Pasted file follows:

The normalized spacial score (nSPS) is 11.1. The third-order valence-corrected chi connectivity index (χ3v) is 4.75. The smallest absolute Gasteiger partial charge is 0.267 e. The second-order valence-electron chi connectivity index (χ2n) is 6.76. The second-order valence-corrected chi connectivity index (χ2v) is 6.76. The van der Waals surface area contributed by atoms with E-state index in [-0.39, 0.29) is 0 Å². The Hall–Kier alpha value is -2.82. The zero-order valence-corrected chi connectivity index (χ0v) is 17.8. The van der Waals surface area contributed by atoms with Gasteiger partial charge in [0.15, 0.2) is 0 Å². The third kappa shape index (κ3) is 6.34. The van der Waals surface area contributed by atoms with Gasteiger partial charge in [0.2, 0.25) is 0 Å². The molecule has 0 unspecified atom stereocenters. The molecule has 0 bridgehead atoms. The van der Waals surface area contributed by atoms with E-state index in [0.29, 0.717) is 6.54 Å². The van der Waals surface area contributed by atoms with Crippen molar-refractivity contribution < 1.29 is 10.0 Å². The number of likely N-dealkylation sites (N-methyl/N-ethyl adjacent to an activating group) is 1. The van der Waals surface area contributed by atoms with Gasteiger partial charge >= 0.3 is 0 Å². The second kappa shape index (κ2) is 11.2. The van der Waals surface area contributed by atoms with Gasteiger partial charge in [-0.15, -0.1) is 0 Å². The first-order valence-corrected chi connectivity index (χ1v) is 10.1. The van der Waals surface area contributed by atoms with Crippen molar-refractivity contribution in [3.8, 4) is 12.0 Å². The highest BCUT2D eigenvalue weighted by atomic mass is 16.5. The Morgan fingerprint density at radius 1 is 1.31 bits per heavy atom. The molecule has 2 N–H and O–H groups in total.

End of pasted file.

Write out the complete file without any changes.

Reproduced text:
The normalized spacial score (nSPS) is 11.1. The third-order valence-corrected chi connectivity index (χ3v) is 4.75. The smallest absolute Gasteiger partial charge is 0.267 e. The second-order valence-electron chi connectivity index (χ2n) is 6.76. The second-order valence-corrected chi connectivity index (χ2v) is 6.76. The van der Waals surface area contributed by atoms with E-state index in [-0.39, 0.29) is 0 Å². The Hall–Kier alpha value is -2.82. The zero-order valence-corrected chi connectivity index (χ0v) is 17.8. The van der Waals surface area contributed by atoms with Gasteiger partial charge in [0.15, 0.2) is 0 Å². The third kappa shape index (κ3) is 6.34. The van der Waals surface area contributed by atoms with Gasteiger partial charge in [0.2, 0.25) is 0 Å². The molecule has 0 unspecified atom stereocenters. The molecule has 0 bridgehead atoms. The van der Waals surface area contributed by atoms with E-state index in [0.29, 0.717) is 6.54 Å². The van der Waals surface area contributed by atoms with Crippen molar-refractivity contribution < 1.29 is 10.0 Å². The number of likely N-dealkylation sites (N-methyl/N-ethyl adjacent to an activating group) is 1. The van der Waals surface area contributed by atoms with Gasteiger partial charge >= 0.3 is 0 Å². The second kappa shape index (κ2) is 11.2. The van der Waals surface area contributed by atoms with Gasteiger partial charge in [-0.15, -0.1) is 0 Å². The first-order valence-corrected chi connectivity index (χ1v) is 10.1. The van der Waals surface area contributed by atoms with Crippen molar-refractivity contribution in [3.8, 4) is 12.0 Å². The highest BCUT2D eigenvalue weighted by atomic mass is 16.5. The Morgan fingerprint density at radius 1 is 1.31 bits per heavy atom. The molecule has 2 N–H and O–H groups in total.